Updating Time Zone configuration in JRE on NetWare OS
The Java Runtime Environment uses its own Time Zones database. Time zone ID format in Java (“Region/City”) differs from NetWare syntax, so there is no direct conformity between NetWare Time Zone and JRE Time Zone ID.
The JRE Time Zone that is set by default is based on the time zone where the program is running. Therefore it might depend on the country chosen during NetWare installation. This is why it is important to keep JRE Time Zone information up-to-date.
You need TZupdater v1.3.40 or a more recent version. It contains the latest information about Russian time zones and corresponds to the Olson Tzdata version tzdata2011h. The TZupdater tool supports JDK/JRE version 1.4.0 and later releases (1.4.0, 1.4.1,1.4.2, 5.0, and 6), and is applicable to NetWare 6.0 (with JRE v1.4.1 or 1.4.2 installed) and 6.5.
- Download TZupdater from the Oracle site. Go to the URL http://www.oracle.com/technetwork/java/javase/downloads/ and select the link “JDK DST Timezone Update Tool”.
- Copy TZupdater ZIP file to a temporary directory on the NetWare server (for example sys:\tmp). Unzip it with the console command:
unzip -j sys:\tmp\tzupdater-1_3_40-2011h.zip -d sys:\tmp
- Update the JRE:
java -jar sys:\tmp\tzupdater.jar -f -bc -v
- Force the JRE to use an exact time zone. It is done by adding the -Duser.timezone parameter to the command line used to start Java application.
java -Duser.timezone="Asia/Vladivostok" ...
Useful timezone values in Russia are as follows:
To check current time and time zone in JRE you can use the Java programming examples available in the Internet. I used the following ones:
- GetSystemTimeZone (http://www.roseindia.net/java/java-get-example/GetSystemTimeZone.zip);
- GetGMTTime (http://www.roseindia.net/java/java-get-example/GetGMTTime.zip);
- DSTTest (http://java.sun.com/javase/timezones/DSTTest.java).
Using these Java programming examples is pretty simple.
- Extract downloaded ZIP files. Copy *.java files to a temporary directory on NetWare server.
- Compile java program:
javac -g sys:/tmp/GetSystemTimeZone.java
- Run java program:
java -cp sys:\tmp GetSystemTimeZone
You might use the -Duser.timezone parameter here as well:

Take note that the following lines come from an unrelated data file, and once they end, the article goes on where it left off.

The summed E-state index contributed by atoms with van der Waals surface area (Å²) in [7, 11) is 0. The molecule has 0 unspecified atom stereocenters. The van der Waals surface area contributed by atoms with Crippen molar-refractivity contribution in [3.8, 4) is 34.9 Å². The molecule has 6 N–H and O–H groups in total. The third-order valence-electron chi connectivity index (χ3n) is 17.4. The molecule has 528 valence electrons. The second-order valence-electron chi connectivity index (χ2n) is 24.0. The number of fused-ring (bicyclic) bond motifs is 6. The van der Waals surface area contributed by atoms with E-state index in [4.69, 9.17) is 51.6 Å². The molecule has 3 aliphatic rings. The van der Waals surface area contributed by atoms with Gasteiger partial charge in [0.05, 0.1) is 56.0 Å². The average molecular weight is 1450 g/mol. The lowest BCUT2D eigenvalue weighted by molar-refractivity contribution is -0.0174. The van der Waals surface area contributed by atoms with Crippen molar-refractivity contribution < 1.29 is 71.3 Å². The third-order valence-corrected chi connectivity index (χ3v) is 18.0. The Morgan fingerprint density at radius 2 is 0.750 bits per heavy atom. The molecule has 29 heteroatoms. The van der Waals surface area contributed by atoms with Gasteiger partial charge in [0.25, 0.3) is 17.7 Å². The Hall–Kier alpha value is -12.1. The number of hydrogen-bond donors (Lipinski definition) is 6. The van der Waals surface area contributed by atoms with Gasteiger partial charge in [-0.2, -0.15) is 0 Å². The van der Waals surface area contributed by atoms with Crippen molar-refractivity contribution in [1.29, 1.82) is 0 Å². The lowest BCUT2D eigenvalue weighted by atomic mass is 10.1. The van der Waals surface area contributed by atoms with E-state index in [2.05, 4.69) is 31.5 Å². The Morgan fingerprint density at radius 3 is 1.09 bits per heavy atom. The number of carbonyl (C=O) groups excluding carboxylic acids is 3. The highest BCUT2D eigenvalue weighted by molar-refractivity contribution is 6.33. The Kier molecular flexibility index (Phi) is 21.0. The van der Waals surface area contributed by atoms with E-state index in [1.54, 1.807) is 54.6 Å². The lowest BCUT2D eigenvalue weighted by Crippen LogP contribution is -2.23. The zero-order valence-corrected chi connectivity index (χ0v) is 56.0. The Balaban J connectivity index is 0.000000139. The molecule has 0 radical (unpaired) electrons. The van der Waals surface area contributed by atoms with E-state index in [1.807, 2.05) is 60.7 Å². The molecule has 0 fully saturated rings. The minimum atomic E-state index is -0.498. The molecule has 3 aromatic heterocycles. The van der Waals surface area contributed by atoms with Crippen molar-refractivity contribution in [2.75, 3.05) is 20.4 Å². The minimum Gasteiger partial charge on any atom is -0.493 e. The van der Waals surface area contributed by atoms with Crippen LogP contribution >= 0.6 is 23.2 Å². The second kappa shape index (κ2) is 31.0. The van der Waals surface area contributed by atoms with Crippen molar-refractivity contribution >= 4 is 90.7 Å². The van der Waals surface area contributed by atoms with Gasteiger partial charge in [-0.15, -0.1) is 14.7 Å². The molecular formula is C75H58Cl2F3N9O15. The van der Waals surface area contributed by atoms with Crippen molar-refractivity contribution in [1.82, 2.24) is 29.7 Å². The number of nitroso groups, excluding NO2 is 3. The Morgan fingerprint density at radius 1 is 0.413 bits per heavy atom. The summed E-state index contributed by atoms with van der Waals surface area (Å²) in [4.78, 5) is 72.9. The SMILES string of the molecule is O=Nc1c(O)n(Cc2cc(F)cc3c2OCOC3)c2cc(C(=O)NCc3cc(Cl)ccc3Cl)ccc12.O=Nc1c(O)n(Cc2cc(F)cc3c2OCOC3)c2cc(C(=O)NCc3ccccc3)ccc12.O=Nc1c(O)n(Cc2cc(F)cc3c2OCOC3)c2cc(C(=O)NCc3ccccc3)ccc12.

java -Duser.timezone="Asia/Omsk" -cp sys:\tmp GetSystemTimeZone
- Look at the Logger Screen to check the result
What if you missed the last Sunday in October?
If you missed the last Sunday in October, the local time on your servers would be erroneously shifted one hour back. On the other hand, hopeful news for you in November would be the fact that UTC time still remains continuous. This is good for eDirectory health.
Please keep in mind that UTC time is calculated based on the local time and time zone information (zone offset and DST offset):
UTC = local time + time zone offset – daylight savings time offset
Because in November you would have to change all three items in the right-hand side of the equation, there is no way to keep UTC time continous while the NetWare OS is running. As for the latest time zone changes in Russia, if you had changed the Time Zone to the correct configuration, the server local time would retain unchanged but UTC time would jump one hour back. It would lead to the Synthetic Time error.
The safe way to tackle this, is to make changes in offline mode.
- Make changes in AUTOEXEC.NCF as described in the part “Updating Time Zone configuration on NetWare OS” point #2 above.
- Initiate the server warm boot with the console command RESET SERVER
- At the beginning of boot up process start server BIOS Setup utility by pressing a dedicated button (it depends on the hardware model, could be “Del”, “F2″, “F10″ and so on)
- Set hardware clock to the correct local time
- Boot up the server and check current time as described in the part “Updating Time Zone configuration on NetWare OS” point #3 above.